The pension law is supposed to take effect next month.

The We Are One coalition of unions wants a hold put on the entire law, until a broader lawsuit seeking to have it declared unconstitutional is resolved.

Anders Lindall is a spokesman for AFSCME, the state's largest public employees union. He says once someone retires, that can't be reversed.

Harvey Tillis / Illinois Information Service

Even as the "We Are One" broad coalition of unions seeks to prevent any of the pension law from taking effect next month, a new agreement would prevent parts of it from being implemented.

It mostly affects university and community college employees nearing the end of their careers.

The deal, between the State Universities Annuitants Association and the attorney general, could put a stop to a surge of retirements at Illinois' public universities.

  A major overhaul of Illinois' pensions is now law. Gov. Pat Quinn held a private bill-signing ceremony this afternoon in Chicago. A court challenge seeking to stop it from taking effect is certain.

The new law will cut state workers' and public school teachers' retirement benefits.

It also raises the retirement age; employees younger than 46 will have to work up to five years longer before they can retire. The savings from those changes are intended to rid Illinois of a long-festering budget issue: an unfunded pension liability that's grown to about $100 billion.

WUIS State Week host, Bill Wheelhouse, guests on the latest CapitolView regarding the pension reform passed in Illinois.

Amanda Vinicky

This morning, legislators on a special, bipartisan panel formed to reach a compromise on Illinois' pension situation will once again meet in Springfield. Already, most of the committee's members have signed off on a deal.  Beyond that, the measure's fate is uncertain.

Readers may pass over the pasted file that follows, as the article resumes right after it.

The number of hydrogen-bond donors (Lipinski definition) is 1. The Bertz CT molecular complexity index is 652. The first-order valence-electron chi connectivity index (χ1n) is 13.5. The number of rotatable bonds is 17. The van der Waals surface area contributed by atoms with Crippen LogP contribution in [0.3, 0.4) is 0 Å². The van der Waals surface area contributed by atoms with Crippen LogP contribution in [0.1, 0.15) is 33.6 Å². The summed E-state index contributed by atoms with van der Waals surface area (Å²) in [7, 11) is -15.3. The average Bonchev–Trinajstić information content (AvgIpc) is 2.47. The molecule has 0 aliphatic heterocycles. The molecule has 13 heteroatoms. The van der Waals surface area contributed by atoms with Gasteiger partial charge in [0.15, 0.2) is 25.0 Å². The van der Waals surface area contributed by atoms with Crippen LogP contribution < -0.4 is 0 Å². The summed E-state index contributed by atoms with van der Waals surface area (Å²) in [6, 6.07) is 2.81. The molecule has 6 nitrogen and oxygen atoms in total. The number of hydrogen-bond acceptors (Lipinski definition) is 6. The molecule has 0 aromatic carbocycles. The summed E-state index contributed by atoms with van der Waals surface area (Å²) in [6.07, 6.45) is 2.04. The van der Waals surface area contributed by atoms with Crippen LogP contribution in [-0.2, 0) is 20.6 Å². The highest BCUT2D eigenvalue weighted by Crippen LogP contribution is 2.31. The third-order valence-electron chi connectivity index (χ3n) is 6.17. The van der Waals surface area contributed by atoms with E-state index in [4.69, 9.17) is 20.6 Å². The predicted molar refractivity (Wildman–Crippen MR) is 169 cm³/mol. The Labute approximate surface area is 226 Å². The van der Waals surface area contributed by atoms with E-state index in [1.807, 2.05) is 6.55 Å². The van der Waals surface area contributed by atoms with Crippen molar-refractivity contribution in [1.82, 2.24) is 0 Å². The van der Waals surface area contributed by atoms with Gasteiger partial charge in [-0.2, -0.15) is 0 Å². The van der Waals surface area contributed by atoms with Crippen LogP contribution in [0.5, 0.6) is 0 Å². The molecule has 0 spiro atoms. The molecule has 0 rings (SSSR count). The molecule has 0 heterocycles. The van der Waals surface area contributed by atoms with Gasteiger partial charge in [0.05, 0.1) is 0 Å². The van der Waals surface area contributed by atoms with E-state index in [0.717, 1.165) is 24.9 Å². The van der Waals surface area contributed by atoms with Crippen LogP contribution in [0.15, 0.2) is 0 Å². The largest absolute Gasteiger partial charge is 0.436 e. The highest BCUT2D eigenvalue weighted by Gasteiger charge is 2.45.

Brian Mackey/WUIS

Illinois legislators will be asked today (12/3) to take what many say could be the most important vote of their careers. They've been called back to Springfield to take up a measure that would drastically alter the state's retirement plans. Doing so would have obvious ramifications for state employees, teachers and university workers whose pensions are at stake. But the impact of a vote is far more widespread. What happens could also affect everything from the state's credit rating and Illinois' next budget, to the 2014 elections. The outcome is anything but certain.

dillard.senategop.org

The four Republicans running for Illinois governor are taking diverging stances on the pension measure that's bringing the General Assembly back to Springfield tomorrow. The package drafted by the legislative leaders would cut state workers', teachers' and university employees' retirement benefits.

Whether there's enough support for the leaders' plan to pass is uncertain, but it will get Sen. Bill Brady's vote.

Details are out on what the leaders of Illinois' General Assembly want to do to the state's retirement systems. They've released an outline of their deal.

After years of debate about what to do about the $100 billion dollars of unfunded liability Illinois has racked up for its pension systems, legislative leaders announced on Wednesday they had agreed to a deal. But they were tight-lipped about what all it involved.

That information has now been spelled out in a one-page overview, a memo passed out to members of the House and Senate.

Amanda Vinicky

  Another legislative session has gone by without a solution in place to bring down the amount Illinois owes the state's retirement systems. Given the clamoring from the governor, business leaders and credit rating agencies for lawmakers to do something about it, legislators mentioned relatively little about pensions before adjourning from their fall veto session last week ... which may well be a sign that something is afoot; there's talk of legislators returning before the year's end to deal with pensions.